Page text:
SEOUL — A South Korean court Wednesday upheld the three-year sentence of a U.S. soldier convicted in the drunken-driving death of a young Korean woman on Thanksgiving.

The attorney for Sgt. Jerry Onken, of the 1st Battalion, 43rd Air Defense Artillery Regiment at Suwon Air Base, asked a three-judge panel to reduce the sentence, saying Onken was sorry for the incident and should be placed on probation for the sake of his children in the United States.

Prosecutors, who in South Korean court also are allowed to appeal verdicts and sentences, had asked the court to increase Onken’s punishment to five years.

Park Seon-ki, Onken’s civilian attorney, said Wednesday that he would speak with his client about filing another appeal of the sentence.

The incident occurred just after midnight Nov. 28. According to police, Onken drove his car through a red light and hit another vehicle, killing 22-year-old Ki Kyoung-sun. After the crash, Onken and two other soldiers in his car fled the scene, police said. Authorities later located him on base.

During the trial, South Korean police testified Onken was legally drunk six hours after the fatal crash. A blood test taken by police at 6:45 a.m. showed Onken had a blood-alcohol level of 0.06 — above South Korea’s 0.05 legal limit, police said.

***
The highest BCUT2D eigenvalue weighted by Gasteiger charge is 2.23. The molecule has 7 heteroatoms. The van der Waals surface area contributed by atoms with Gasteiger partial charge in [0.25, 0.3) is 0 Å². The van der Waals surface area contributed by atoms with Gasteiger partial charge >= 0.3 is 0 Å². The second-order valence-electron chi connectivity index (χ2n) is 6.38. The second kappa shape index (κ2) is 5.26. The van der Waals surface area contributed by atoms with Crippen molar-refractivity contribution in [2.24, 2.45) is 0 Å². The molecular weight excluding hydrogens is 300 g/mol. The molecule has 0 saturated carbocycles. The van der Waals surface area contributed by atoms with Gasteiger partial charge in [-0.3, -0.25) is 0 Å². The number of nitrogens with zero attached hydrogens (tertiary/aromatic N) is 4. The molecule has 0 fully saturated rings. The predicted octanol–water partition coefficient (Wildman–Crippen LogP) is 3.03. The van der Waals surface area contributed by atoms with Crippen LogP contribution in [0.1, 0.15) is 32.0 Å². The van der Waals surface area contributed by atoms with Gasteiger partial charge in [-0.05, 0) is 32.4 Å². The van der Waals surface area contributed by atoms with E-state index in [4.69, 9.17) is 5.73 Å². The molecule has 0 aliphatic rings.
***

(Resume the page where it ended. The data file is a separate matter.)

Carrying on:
Based on those results, prosecutors estimated Onken’s blood alcohol level was about .103 at the time of the crash.

Onken admitted to drinking on the evening of the crash, saying he had three beers and two whiskey cocktails between 4:30 and 6:30 p.m. He said he was sightseeing until the 12:10 a.m. crash.

Onken said he was shaken by the accident, returned to his quarters and drank two beers and smoked a cigarette after the accident because he was nervous. Onken and his attorney contested the prosecution’s blood-alcohol-level estimate, and the soldier apologized numerous times in court for the incident.

The case marked the first time a U.S. servicemember was held in South Korean police custody before trial under a revised treaty between the U.S. and South Korean governments.

The other two soldiers faced unspecified administrative actions from their unit, an Army spokesman has said.

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